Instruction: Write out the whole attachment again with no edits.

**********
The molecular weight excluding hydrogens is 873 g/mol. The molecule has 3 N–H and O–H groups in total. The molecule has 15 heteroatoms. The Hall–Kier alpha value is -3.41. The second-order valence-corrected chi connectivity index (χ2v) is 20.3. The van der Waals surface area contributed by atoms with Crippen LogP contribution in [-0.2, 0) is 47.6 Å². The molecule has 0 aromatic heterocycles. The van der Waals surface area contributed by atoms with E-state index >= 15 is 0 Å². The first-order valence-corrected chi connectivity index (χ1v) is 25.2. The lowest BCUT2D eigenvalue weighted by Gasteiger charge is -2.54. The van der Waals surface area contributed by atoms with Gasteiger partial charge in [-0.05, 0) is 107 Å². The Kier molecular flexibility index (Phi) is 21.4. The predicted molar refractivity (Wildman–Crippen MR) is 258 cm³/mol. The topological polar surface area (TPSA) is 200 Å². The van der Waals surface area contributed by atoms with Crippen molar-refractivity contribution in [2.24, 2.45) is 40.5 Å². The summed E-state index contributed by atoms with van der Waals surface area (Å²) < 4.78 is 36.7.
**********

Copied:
The molecular weight excluding hydrogens is 873 g/mol. The molecule has 3 N–H and O–H groups in total. The molecule has 15 heteroatoms. The Hall–Kier alpha value is -3.41. The second-order valence-corrected chi connectivity index (χ2v) is 20.3. The van der Waals surface area contributed by atoms with Crippen LogP contribution in [-0.2, 0) is 47.6 Å². The molecule has 0 aromatic heterocycles. The van der Waals surface area contributed by atoms with E-state index >= 15 is 0 Å². The first-order valence-corrected chi connectivity index (χ1v) is 25.2. The lowest BCUT2D eigenvalue weighted by Gasteiger charge is -2.54. The van der Waals surface area contributed by atoms with Gasteiger partial charge in [-0.05, 0) is 107 Å². The Kier molecular flexibility index (Phi) is 21.4. The predicted molar refractivity (Wildman–Crippen MR) is 258 cm³/mol. The topological polar surface area (TPSA) is 200 Å². The van der Waals surface area contributed by atoms with Crippen molar-refractivity contribution in [2.24, 2.45) is 40.5 Å². The summed E-state index contributed by atoms with van der Waals surface area (Å²) < 4.78 is 36.7.